the itjerk

my adventures with technology

Monthly Archives: May 2020

uncomplicated firewall (ufw)

RoonUFW
I run a Roon Server or “Core” on my Ubuntu box to supply music to various endpoints on my local subnet. Because the computer also has a window to the outside world, I run a firewall, ufw. Like its namesake, it’s easy to configure, you can get the basics here. Anyway, I need to open a few ports so Roon Server can be discovered on my subnet, by creating an application profile and then adding a rule to the firewall.

First, we’ll create a file “roon” in the following location:
$ cd /etc/ufw/applications.d/
$ sudo touch roon
$ sudo nano roon

Here’s what’s in the file:
[Roon]
title=Roon Server
description=Roon Labs Core Music Server
ports=9003/udp|9100:9200/tcp

Note the context of the ports entry: The pipe separates udp from tcp, and ranges are set with a colon (and individual ports with a comma). Once you create the file, you can quickly check syntax by running ufw status, and it will let you know if you made any errors, which is handy. Once that’s created, it’s easy enough to add the rule to ufw, and check status again to see it working:

$ sudo ufw allow from 192.168.1.0/24 to any app roon
$ sudo ufw status

Status: active
To Action From
— —— —-
Roon ALLOW 192.168.1.0/24

I should note that the reason I’m doing this is because Roon doesn’t document what ports need to be open, and I’m having an issue with one piece of hardware being recognized on reboot. There’s probably another series of ports that I need to open up, so having a profile is an easy way to trouble shoot; once I make changes, I can edit the profile then update ufw with the following command:

$ sudo ufw app update Roon

Since Roon uses randomized ports, my interim fix is to allow access to the server from the endpoint in question:

$ sudo ufw allow from [endpoint ip]

Nothing scary here folks, just some computer and network basics.

wireguard vpn

On my to-do list for my newly christened Ubuntu box was to install a VPN. I had previously used OpenVPN-AS (Access Server), which is a lite version (two user) of OpenVPN that uses a web interface for most configuration. I also considered using “regular” OpenVPN but to be honest, there’s a fair amount of work in setting up keys, and I didn’t want to use scripts downloaded from github. Enter WireGuard.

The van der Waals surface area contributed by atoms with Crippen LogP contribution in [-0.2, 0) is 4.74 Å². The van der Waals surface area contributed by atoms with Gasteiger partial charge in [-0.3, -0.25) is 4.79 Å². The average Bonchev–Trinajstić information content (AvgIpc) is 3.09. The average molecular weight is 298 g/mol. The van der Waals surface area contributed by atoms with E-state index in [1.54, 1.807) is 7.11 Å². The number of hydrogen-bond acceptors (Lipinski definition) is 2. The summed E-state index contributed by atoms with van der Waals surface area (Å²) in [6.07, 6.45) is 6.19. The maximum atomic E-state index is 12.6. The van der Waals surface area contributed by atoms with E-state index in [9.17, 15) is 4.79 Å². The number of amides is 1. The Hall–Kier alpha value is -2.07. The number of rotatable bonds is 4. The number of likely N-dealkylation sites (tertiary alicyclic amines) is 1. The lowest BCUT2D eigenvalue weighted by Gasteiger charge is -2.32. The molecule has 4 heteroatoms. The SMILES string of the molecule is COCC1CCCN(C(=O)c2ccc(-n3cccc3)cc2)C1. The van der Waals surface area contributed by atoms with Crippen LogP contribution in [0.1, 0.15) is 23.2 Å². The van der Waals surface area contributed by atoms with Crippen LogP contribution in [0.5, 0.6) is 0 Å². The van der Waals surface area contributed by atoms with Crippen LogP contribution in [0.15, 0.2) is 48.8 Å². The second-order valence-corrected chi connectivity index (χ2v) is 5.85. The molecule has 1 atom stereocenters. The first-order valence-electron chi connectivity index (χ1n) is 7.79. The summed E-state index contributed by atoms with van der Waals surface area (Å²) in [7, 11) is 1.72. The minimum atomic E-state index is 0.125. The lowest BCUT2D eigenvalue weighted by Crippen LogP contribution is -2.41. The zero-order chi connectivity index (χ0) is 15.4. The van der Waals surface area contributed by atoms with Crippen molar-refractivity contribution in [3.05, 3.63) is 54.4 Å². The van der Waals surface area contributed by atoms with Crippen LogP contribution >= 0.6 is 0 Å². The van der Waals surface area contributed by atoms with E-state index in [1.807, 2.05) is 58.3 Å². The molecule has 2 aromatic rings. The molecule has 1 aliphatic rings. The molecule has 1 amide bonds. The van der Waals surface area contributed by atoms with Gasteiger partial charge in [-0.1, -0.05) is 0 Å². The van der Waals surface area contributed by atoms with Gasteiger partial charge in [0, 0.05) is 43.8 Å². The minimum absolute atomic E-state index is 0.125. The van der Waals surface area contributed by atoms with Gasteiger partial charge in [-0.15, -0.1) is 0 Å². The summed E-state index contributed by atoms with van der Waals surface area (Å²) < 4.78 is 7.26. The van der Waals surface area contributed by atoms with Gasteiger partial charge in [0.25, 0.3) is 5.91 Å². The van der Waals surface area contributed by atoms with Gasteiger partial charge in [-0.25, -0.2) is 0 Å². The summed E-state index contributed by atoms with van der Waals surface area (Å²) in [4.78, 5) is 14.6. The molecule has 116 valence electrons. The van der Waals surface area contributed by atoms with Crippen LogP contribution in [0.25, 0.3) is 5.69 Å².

Here’s the pitch. “WireGuard® is an extremely simple yet fast and modern VPN that utilizes state-of-the-art cryptography. It aims to be faster, simpler, leaner, and more useful than IPsec (and OpenVPN), while avoiding the massive headache. It intends to be considerably more performant than OpenVPN.” In short, it’s easy to configure, lightweight to use, and it’s already in the Ubuntu 20.04LTS repo.

To install WireGuard, we install the program, create keys, configure the virtual network device (wg0), and then configure the client (Android).

#install WireGuard
$ sudo -i
$ apt update && install wireguard

#generate server keys (these are stored in /etc/wireguard/)
$ umask 077; wg genkey | tee privatekey | wg pubkey > publickey
cat publickey

#configure the WireGuard interface wg0 (leaving peer empty for now)
$ cd /etc/wireguard
$ nano wg0.conf

[Interface]
Address = 192.168.6.1/24
SaveConfig = true
ListenPort = [port]
PrivateKey = [server privatekey]

[Peer]
PublicKey = [client publickey]
Allowed IPs = 192.168.6.2/32

#open port on firewall for WireGuard to listen
$ ufw allow [port]/udp

#enable and start Wireguard server
$ sudo systemctl enable wg-quick@wg0
$ sudo systemctl start wg-quick@wg0
$ sudo systemctl status wg-quick@wg0

#now that the service is started, let’s stop it, and configure our client.
#first we create client (keys we’re not going to save them)
$ sudo systemctl stop wg-quick@wg0
$ wg genkey | (
read privk
echo "android-private-key: $privk"
echo "android-public-key: $(echo "$privk" | wg pubkey)"
)

#edit wg0.conf and enter the publickey for your client, then restart WireGuard
$ sudo systemctl start wg-quick@wg0
$ sudo systemctl start wg-quick@wg0

#now let’s create a config_file for the client.
$ exit
$ cd ~/Desktop
$ nano config_file

[Interface]
#client
PrivateKey = [client privatekey]
Address = 192.168.6.2/24

[Peer]
#server
PublicKey = [server publickey]
AllowedIPs = 192.168.6.0/24
Endpoint = [ip or host name]:[port]
PersistentKeepalive = 15

#save the file and generate a qrcode to scan with your phone
$ qrencode -t utf8 < config_file

That’s it! I installed the WireGuard app on my Pixel phone, selected QR code for the connection and scanned the image, then the app asked me to name my new connection. All set, I connected and viola, I have my own VPN server.

Couple of notes. Pay attention to the IP addresses and masks; they must be exact. You can use whatever port you want for WireGuard to listen, and it works well with DuckDNS dynamic hostname. Multiple peers can be configured as well. The Android app could do a better job “hiding” both keys, but there you are.

On the web:
WireGuard

duplicate files

Finding duplicate files is big part of my Ubuntu data cleanup plan. Here’s some tips: Fdupes finds duplicate files via checksum; the first command will summarize what it finds in a recursive search, while the latter will delete the files (N means NO CONFIRMATION!). Warning: there’s no going back! The third command will change the date of pictures to what’s in the jpegs header, for easier sorting.

fdupes -rSm .
fdupes -rdN .
jhead -ft *